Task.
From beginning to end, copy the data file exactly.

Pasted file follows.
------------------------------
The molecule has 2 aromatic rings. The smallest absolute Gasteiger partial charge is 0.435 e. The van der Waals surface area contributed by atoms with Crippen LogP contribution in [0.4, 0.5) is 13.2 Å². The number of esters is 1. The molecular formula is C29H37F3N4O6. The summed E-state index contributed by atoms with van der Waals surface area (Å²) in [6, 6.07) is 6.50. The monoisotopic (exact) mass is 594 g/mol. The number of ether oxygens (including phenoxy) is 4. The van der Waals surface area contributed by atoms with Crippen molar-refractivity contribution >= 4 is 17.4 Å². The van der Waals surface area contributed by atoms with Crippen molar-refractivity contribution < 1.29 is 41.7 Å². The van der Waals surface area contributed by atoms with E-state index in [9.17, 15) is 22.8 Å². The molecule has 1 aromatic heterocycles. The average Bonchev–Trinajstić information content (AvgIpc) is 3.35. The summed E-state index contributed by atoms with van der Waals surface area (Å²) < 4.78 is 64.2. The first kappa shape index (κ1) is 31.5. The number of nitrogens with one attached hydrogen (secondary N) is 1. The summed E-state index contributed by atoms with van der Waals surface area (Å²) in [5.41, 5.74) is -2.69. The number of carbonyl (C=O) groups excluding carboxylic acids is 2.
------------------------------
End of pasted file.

The molecule has 2 aromatic rings. The smallest absolute Gasteiger partial charge is 0.435 e. The van der Waals surface area contributed by atoms with Crippen LogP contribution in [0.4, 0.5) is 13.2 Å². The number of esters is 1. The molecular formula is C29H37F3N4O6. The summed E-state index contributed by atoms with van der Waals surface area (Å²) in [6, 6.07) is 6.50. The monoisotopic (exact) mass is 594 g/mol. The number of ether oxygens (including phenoxy) is 4. The van der Waals surface area contributed by atoms with Crippen molar-refractivity contribution >= 4 is 17.4 Å². The van der Waals surface area contributed by atoms with Crippen molar-refractivity contribution < 1.29 is 41.7 Å². The van der Waals surface area contributed by atoms with E-state index in [9.17, 15) is 22.8 Å². The molecule has 1 aromatic heterocycles. The average Bonchev–Trinajstić information content (AvgIpc) is 3.35. The summed E-state index contributed by atoms with van der Waals surface area (Å²) < 4.78 is 64.2. The first kappa shape index (κ1) is 31.5. The number of nitrogens with one attached hydrogen (secondary N) is 1. The summed E-state index contributed by atoms with van der Waals surface area (Å²) in [5.41, 5.74) is -2.69. The number of carbonyl (C=O) groups excluding carboxylic acids is 2.